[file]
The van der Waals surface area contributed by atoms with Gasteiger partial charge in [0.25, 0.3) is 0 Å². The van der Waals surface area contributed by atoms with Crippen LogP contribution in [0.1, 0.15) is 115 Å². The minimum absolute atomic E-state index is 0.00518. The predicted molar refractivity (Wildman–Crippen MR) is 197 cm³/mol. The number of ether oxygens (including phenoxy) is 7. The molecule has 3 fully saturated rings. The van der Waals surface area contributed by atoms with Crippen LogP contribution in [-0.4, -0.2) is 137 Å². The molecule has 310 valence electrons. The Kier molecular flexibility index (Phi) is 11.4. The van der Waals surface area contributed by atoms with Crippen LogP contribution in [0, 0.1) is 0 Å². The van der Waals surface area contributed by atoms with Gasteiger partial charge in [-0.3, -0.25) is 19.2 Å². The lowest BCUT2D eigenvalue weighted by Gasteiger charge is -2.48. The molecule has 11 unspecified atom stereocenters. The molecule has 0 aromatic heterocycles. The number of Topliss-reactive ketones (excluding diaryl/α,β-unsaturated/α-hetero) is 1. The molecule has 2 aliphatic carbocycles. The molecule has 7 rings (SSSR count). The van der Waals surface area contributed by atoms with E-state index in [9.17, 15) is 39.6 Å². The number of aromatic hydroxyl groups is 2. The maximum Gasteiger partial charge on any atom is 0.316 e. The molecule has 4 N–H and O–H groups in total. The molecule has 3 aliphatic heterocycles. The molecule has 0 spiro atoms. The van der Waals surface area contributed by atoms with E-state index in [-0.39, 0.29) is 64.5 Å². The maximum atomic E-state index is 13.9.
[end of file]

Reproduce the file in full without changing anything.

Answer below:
The van der Waals surface area contributed by atoms with Gasteiger partial charge in [0.25, 0.3) is 0 Å². The van der Waals surface area contributed by atoms with Crippen LogP contribution in [0.1, 0.15) is 115 Å². The minimum absolute atomic E-state index is 0.00518. The predicted molar refractivity (Wildman–Crippen MR) is 197 cm³/mol. The number of ether oxygens (including phenoxy) is 7. The molecule has 3 fully saturated rings. The van der Waals surface area contributed by atoms with Crippen LogP contribution in [-0.4, -0.2) is 137 Å². The molecule has 310 valence electrons. The Kier molecular flexibility index (Phi) is 11.4. The van der Waals surface area contributed by atoms with Crippen LogP contribution in [0, 0.1) is 0 Å². The van der Waals surface area contributed by atoms with Gasteiger partial charge in [-0.3, -0.25) is 19.2 Å². The lowest BCUT2D eigenvalue weighted by Gasteiger charge is -2.48. The molecule has 11 unspecified atom stereocenters. The molecule has 0 aromatic heterocycles. The number of Topliss-reactive ketones (excluding diaryl/α,β-unsaturated/α-hetero) is 1. The molecule has 2 aliphatic carbocycles. The molecule has 7 rings (SSSR count). The van der Waals surface area contributed by atoms with E-state index in [9.17, 15) is 39.6 Å². The number of aromatic hydroxyl groups is 2. The maximum Gasteiger partial charge on any atom is 0.316 e. The molecule has 4 N–H and O–H groups in total. The molecule has 3 aliphatic heterocycles. The molecule has 0 spiro atoms. The van der Waals surface area contributed by atoms with E-state index in [-0.39, 0.29) is 64.5 Å². The maximum atomic E-state index is 13.9.